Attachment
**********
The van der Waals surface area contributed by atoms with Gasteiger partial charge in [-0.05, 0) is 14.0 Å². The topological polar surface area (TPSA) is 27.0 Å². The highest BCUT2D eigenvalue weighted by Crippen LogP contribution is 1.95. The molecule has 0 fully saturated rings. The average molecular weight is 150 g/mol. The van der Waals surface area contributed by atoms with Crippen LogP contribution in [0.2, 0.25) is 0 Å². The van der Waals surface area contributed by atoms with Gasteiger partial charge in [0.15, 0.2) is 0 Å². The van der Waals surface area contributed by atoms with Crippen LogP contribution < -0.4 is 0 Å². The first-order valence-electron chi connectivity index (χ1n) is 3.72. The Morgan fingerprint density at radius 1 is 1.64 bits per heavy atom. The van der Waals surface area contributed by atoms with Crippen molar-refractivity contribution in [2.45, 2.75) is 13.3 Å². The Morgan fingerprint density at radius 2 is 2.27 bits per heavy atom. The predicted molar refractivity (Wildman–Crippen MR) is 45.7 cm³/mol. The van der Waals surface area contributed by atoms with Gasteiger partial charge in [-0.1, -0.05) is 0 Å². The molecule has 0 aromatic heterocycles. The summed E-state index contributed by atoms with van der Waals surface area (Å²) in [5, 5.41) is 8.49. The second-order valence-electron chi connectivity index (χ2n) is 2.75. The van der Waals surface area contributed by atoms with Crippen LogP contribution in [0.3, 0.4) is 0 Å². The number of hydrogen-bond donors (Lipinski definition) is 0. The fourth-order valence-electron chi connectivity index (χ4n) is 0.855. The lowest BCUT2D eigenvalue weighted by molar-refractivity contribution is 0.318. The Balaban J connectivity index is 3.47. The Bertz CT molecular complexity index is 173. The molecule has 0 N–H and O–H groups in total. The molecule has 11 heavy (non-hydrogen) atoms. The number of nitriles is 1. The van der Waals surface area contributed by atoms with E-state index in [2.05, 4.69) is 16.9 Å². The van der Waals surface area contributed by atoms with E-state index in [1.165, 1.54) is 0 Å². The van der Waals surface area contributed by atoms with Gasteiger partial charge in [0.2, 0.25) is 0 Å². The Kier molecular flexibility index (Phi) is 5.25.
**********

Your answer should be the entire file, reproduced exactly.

The van der Waals surface area contributed by atoms with Gasteiger partial charge in [-0.05, 0) is 14.0 Å². The topological polar surface area (TPSA) is 27.0 Å². The highest BCUT2D eigenvalue weighted by Crippen LogP contribution is 1.95. The molecule has 0 fully saturated rings. The average molecular weight is 150 g/mol. The van der Waals surface area contributed by atoms with Crippen LogP contribution in [0.2, 0.25) is 0 Å². The van der Waals surface area contributed by atoms with Gasteiger partial charge in [0.15, 0.2) is 0 Å². The van der Waals surface area contributed by atoms with Crippen LogP contribution < -0.4 is 0 Å². The first-order valence-electron chi connectivity index (χ1n) is 3.72. The Morgan fingerprint density at radius 1 is 1.64 bits per heavy atom. The van der Waals surface area contributed by atoms with Crippen molar-refractivity contribution in [2.45, 2.75) is 13.3 Å². The Morgan fingerprint density at radius 2 is 2.27 bits per heavy atom. The predicted molar refractivity (Wildman–Crippen MR) is 45.7 cm³/mol. The van der Waals surface area contributed by atoms with Gasteiger partial charge in [-0.1, -0.05) is 0 Å². The molecule has 0 aromatic heterocycles. The summed E-state index contributed by atoms with van der Waals surface area (Å²) in [5, 5.41) is 8.49. The second-order valence-electron chi connectivity index (χ2n) is 2.75. The van der Waals surface area contributed by atoms with Crippen LogP contribution in [0.3, 0.4) is 0 Å². The number of hydrogen-bond donors (Lipinski definition) is 0. The fourth-order valence-electron chi connectivity index (χ4n) is 0.855. The lowest BCUT2D eigenvalue weighted by molar-refractivity contribution is 0.318. The Balaban J connectivity index is 3.47. The Bertz CT molecular complexity index is 173. The molecule has 0 N–H and O–H groups in total. The molecule has 11 heavy (non-hydrogen) atoms. The number of nitriles is 1. The van der Waals surface area contributed by atoms with E-state index in [2.05, 4.69) is 16.9 Å². The van der Waals surface area contributed by atoms with E-state index in [1.165, 1.54) is 0 Å². The van der Waals surface area contributed by atoms with Gasteiger partial charge in [0.2, 0.25) is 0 Å². The Kier molecular flexibility index (Phi) is 5.25.